It will also be necessary to revise interest rate policy. Savers will not hold substantial amounts of financial assets if the expected real rates of inflation are vital for mobilization of savings. Higher rates on loans would reduce the demand among those who use large amounts of cheap credit, allow more lenders to cover their costs, and encourage lenders to reduce the costs of transacting loans for both borrowers and themselves.

Policymakers should not try to accomplish too much with credit projects. Product prices, crop yields, and the costs of production are much more powerful determinants of farmers' decisions than are credit availability or interest rates. Same of the money and energy currently being wasted in cheap credit programmes would be better directed at making product prices more attractive and in developing new technologies that boost yields.

The potential for domestic savings

by Farhana Haque Rahman

There is nothing new in the awareness that the world, especially the developing world, is facing a food crisis of major proportions that will only get worse unless massive, thoughtful action is taken. There is widespread agreement that developing countries must somehow become more agriculturally self-sufficient and economically independent than they have been in the past, that they must generate greater internal resources for financing current needs and future development. What is relatively new, however, is the mounting recognition of the important role that domestic savings, and in particular rural savings, can and should play in the economic future of developing countries.

"Personal savings-given an increase in their volume, a change in their structure and an improvement in their allocation to productive investments-appear to offer a solution to the crisis that will facilitate harmonious longterm growth." These comments were made in the summary report of preparatory meeting of experts for the third United Nations International Symposium on "Mobilization of Personal Savings in Developing Countries" held in Yaounde, Cameroon in December, 1984. The report added: "If development is based to the maximum extent on domestic resources, it is possible to finance growth that is less dependent on external resources, less inflationary and more regular."

Until recently, most domestic savings programmes and planning for coordinated savings mobilization have concentrated on the urban, industrial sector; the rural market has generally been ignored. Yet if only in terms of sheer numbers of rural population in developing countries and the obvious need to channel more funds into agricultural development, an effective mobilization of rural savings assumes a high priority. Perhaps, as Auguste Daubrey claims, it is even a "necessity".

The benefits of an effective rural savings programme are clear. At the individual family level savings generate capital that can be used to maintain or improve productivity through purchase of seeds, stock, fertilizer, insecticides, or tools, to cover expenses for weddings, births, and funerals, or to provide a cushion against hard times or emergencies. They give a farmer a measure of independence and control he would otherwise not have. At a wider group or community level, it would allow this same self-determination, an increased ability to finance broad-scale agricultural improvements appropriate to local needs and conditions. At a larger, integrated level, it could play an important role in the national economy by helping to increase agricultural production and by enabling the agricultural sector to become more self-financing.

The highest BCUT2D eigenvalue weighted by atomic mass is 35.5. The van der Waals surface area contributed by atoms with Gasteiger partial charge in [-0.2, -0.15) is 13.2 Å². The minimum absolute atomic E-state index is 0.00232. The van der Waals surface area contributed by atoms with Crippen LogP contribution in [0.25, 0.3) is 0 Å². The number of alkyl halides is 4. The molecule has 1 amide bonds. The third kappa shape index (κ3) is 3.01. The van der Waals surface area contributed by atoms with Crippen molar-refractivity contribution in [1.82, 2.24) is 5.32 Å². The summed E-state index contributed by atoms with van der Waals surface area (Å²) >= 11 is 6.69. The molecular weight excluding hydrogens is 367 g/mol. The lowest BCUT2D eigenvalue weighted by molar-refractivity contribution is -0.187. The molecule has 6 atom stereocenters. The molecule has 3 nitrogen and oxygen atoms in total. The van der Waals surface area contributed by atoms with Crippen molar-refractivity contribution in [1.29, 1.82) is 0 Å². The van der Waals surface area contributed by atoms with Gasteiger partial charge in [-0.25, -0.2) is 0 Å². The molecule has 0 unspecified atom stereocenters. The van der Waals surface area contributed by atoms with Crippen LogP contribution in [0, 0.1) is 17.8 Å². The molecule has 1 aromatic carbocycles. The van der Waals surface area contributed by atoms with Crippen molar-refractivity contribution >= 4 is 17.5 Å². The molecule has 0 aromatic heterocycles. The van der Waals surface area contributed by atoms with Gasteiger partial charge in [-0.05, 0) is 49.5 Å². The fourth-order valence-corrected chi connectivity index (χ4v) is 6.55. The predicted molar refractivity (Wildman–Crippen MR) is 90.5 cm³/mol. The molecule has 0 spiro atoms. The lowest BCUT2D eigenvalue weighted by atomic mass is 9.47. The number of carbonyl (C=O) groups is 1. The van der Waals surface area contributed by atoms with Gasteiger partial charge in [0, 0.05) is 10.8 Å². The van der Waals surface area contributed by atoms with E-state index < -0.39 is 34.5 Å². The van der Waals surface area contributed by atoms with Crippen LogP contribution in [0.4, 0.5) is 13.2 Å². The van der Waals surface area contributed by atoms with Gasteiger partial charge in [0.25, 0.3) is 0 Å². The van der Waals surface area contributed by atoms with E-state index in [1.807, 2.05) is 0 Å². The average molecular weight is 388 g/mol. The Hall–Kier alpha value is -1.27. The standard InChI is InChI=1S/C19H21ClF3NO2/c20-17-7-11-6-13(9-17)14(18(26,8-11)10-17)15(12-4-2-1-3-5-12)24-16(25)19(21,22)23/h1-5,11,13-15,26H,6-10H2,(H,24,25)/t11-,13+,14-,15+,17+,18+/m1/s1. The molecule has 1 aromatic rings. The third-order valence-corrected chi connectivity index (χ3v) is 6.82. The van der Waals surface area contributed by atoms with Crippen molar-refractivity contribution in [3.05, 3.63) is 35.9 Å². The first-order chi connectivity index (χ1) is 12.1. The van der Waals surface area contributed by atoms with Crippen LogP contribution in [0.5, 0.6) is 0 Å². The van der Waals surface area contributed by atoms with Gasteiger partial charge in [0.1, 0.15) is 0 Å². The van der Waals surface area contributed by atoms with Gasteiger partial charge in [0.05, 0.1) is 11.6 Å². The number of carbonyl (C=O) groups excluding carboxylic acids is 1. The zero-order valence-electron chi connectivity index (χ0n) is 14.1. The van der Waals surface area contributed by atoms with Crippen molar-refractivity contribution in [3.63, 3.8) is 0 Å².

The relative neglect of rural savings has numerous causes, some obvious, some less so, some deriving from experience, some from long-held assumptions. One of the problems has been that accurate information on the rural financial market in most developing countries has been scarce at best, reflecting the nature of the "penny market" and the belief that it was too insignificant to warrant careful study. In all developing countries a great deal of rural financial activity is conducted not through established banking institutions but through an amorphous network of "informal" institutions whose transactions involve small sums among a frequently thinly dispersed population. Record keeping is uneven at best, often non-existent. Analysis and assessment, even with the best of intentions, is extremely difficult. Much of the data on national economies lump urban and rural finances together, thus adding to the difficulty. However, this situation is beginning to change as more economists and development planners are turning their attention to the rural financial sector and finding, as the Paris meeting summary states, that "domestic savings do exist on a larger scale than is generally thought, and unused reserves of savings exist as well.... Furthermore, the developing countries do have untapped savings potential."

The "penny market". Still, there are factors which would seem to militate against the idea that the "penny market" could ever really play anything but the minor role it has traditionally been thought to play in national economies-a tiny fraction of the total value of agricultural output, a small percentage of total savings and credit funds. One basic assumption about savings in developing countries is that despite the enormous populations involved, most of the people are simply too poor to save even if they wanted to. A second assumption is that "it is impossible to affect either the volume or the structure of personal savings (and) even if this did appear possible, the cost of such a policy would be prohibitive." While both of these assumptions are founded on fact, there is good evidence that neither need be as decisive as has been supposed. Experience in a number of countries in Africa, Asia, and Latin America has shown that given the right conditions poor farmers can and will save, and that broad scale programmes can be economically feasible.